Is there a plant in the Icelandic flora that does not grow wild elsewhere in the world?
AnswerIf we assume that the word plant refers in this instance to species of plant in the normal meaning of the word, where the concept species is used in rather a broad sense. Then the answer to the question is no. All plants in the Icelandic flora can be found somewhere abroad, particularly in the neighbouring northern regions, such as Scandinavia, Faroes, Greenland and Canada. There are several instances where new species have been discovered in Iceland and the initial specification made using an Icelandic specimen. The most recent example is of the moonwort species Botrychium islandicum which was discovered recently in Iceland. Initially there were no known instances in other countries, but detailed research showed that it seems to be the same as an American moonwort species called 'little grape fern' or Botrychium simplex var. tenebrosum ("var." is for the Latin "varietas" which means variety), pictured right. If on the other hand we interpret "species" in a narrow manner, or look at varieties of species, then there are varieties that can only be found in Iceland. The explanation is probably that the icelandic flora is not old enough for it to have developed its own distinct species. But unique varieties have developed here that cannot be found elsewhere, e.g. among the hawkweeds. Hawkweeds reproduce asexuallay, and have lost the ability to mix DNA with sexual reproduction. The change relatively quickly compared to other species, and the changes are localised as there is no sexual reproduction. In this way a variety develops that is inherited by its next generation but does not mix with other varieties because reproduction is asexual, yet behaves essentially like a distinct species. Another example is a variety of the deer fern, Blechnum spicant var. fallax (pictured left), that grows here only in a geothermal environment. There are no records of this variety being found anywhere else than in Iceland. If we take such varieties into the equation then we can answer the question in the affirmative, and say that there are varieties in Iceland that cannot be found elsewhere. Some have gone so far as to consider these varieties as independent species. Those who do this are interpreting the "species" concept more narrowly than is normally done and using this interpretation we can answer the question with a yes. In order to know whether we answer the question with a categorical yes or no we must know what exactly what we mean by the word plant, whether we mean a species or a variety of a species. Translated by Paul Richardson. Images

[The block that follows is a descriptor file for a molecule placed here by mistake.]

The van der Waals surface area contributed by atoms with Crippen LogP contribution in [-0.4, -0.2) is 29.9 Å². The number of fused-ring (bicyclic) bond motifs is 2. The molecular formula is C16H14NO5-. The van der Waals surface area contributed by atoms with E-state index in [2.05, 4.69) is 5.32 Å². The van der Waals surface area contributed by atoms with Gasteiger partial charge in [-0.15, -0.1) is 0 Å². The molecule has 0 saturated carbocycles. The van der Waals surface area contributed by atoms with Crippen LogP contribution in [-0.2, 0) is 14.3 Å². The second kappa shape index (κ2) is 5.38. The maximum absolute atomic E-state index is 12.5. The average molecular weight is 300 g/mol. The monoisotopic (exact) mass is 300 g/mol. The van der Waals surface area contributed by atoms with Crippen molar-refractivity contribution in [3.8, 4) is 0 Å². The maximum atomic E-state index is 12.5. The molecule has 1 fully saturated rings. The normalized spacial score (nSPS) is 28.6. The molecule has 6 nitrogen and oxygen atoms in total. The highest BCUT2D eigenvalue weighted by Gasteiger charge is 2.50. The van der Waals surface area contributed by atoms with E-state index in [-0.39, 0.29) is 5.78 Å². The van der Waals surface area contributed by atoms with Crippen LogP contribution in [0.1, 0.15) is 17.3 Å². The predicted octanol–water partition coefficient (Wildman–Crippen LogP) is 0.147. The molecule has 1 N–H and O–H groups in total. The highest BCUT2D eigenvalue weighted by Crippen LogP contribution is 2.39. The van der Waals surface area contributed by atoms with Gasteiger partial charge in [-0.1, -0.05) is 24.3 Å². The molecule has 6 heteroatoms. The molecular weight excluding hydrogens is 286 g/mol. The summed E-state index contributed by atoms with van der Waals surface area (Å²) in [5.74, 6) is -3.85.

Um þessa spurningu
Hörður Kristinsson. „Is there a plant in the Icelandic flora that does not grow wild elsewhere in the world?“. The Icelandic Web of Science 30.12.2005. http://why.is/svar.php?id=5528. (Skoðað 23.3.2017).
Hörður Kristinssonsérfræðingur á Náttúrufræðistofnun Íslands